Climbing - Wanaka 2 In October, a year after I had arrived in Australia, the real adventure began. I would be travelling for the next nine or ten months. My family visited for a month, and we had an amazing time exploring Australia and New Zealand.

Kata Tjuta with FamI returned to Sydney for a bit of relaxation and a lot of packing, and then Tim and I were off for a jam-packed month of adventure in New Zealand, culminating with an absolutely amazing family Christmas in Auckland.

20131213-IMG_5224 We were in Mexico in time for New Year’s Eve, and we spent the next six and half months travelling south, hitting every country in Central America, with a finale in Brazil during the World Cup.

20140618-IMG_0109 Saying it’s been an amazing trip, and incredible experience, a once-in-a-lifetime adventure doesn’t capture it. We saw things that surely must rival the beauty of anywhere in the world. We’ve done some of the most amazing things I could ever hope to do. Yet I know we will still be having such adventures for the rest of our lives.

Fuego Smoking And now, I’m not sure I’m ready to go home.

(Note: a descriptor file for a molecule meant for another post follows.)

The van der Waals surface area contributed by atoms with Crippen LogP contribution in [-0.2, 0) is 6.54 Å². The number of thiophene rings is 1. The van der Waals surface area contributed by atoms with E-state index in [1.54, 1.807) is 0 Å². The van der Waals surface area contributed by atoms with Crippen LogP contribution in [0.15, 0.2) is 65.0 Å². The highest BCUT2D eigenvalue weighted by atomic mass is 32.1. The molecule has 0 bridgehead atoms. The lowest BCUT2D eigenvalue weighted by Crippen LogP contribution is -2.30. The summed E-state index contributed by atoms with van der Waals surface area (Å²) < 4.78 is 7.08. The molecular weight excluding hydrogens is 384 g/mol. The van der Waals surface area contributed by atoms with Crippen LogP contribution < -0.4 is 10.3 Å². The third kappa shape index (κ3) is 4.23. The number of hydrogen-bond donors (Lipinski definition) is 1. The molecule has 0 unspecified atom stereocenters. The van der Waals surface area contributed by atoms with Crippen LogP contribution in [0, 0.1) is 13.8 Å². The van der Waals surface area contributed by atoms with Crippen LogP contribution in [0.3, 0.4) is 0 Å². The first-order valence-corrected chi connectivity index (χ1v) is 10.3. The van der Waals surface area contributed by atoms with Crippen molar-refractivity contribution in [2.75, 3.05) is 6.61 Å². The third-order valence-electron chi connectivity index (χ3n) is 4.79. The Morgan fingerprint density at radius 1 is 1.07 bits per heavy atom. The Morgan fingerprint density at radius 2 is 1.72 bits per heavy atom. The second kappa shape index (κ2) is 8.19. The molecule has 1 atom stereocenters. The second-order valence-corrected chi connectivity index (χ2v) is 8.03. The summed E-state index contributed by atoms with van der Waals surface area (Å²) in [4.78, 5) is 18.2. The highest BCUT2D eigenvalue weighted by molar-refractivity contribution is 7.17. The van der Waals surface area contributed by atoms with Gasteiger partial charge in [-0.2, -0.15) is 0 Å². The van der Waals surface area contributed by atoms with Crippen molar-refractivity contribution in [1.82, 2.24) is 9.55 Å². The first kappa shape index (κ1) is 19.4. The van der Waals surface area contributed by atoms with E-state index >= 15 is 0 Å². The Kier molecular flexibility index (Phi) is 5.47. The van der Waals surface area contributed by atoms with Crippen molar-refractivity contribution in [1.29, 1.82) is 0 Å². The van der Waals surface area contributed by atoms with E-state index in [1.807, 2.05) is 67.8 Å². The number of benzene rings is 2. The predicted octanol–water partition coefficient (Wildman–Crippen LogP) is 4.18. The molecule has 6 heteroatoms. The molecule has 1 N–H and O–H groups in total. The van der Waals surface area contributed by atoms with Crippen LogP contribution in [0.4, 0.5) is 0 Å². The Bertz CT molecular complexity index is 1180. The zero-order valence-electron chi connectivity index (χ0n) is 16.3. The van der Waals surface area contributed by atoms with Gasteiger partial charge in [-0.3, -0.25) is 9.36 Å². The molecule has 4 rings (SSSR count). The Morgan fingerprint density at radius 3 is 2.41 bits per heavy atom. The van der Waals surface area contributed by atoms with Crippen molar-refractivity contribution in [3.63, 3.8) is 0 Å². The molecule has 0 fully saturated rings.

20140513-IMG_1638 I’m beyond excited to see my friends and family. I’m excited to be in a land that is familiar. To know how to ask for what I want. To understand, and to be able to communicate. I’m excited for hot showers, good cheese, and nice pillows. But I also know I will get my fill of all of those comforts very quickly.

Barbecue We are going to Canada, as it somehow seemed to become the place to go. Tim can get a visa and is excited at the prospect of work on a mountain. I’m meant to be putting in some career time – I’m sick of traveller jobs and want something more challenging, fulfilling. But now I’m not so sure. I had a moment, on my last flight, when it was taking off from Panama and jetting me to Toronto, when all I could think was, “Leave me here.”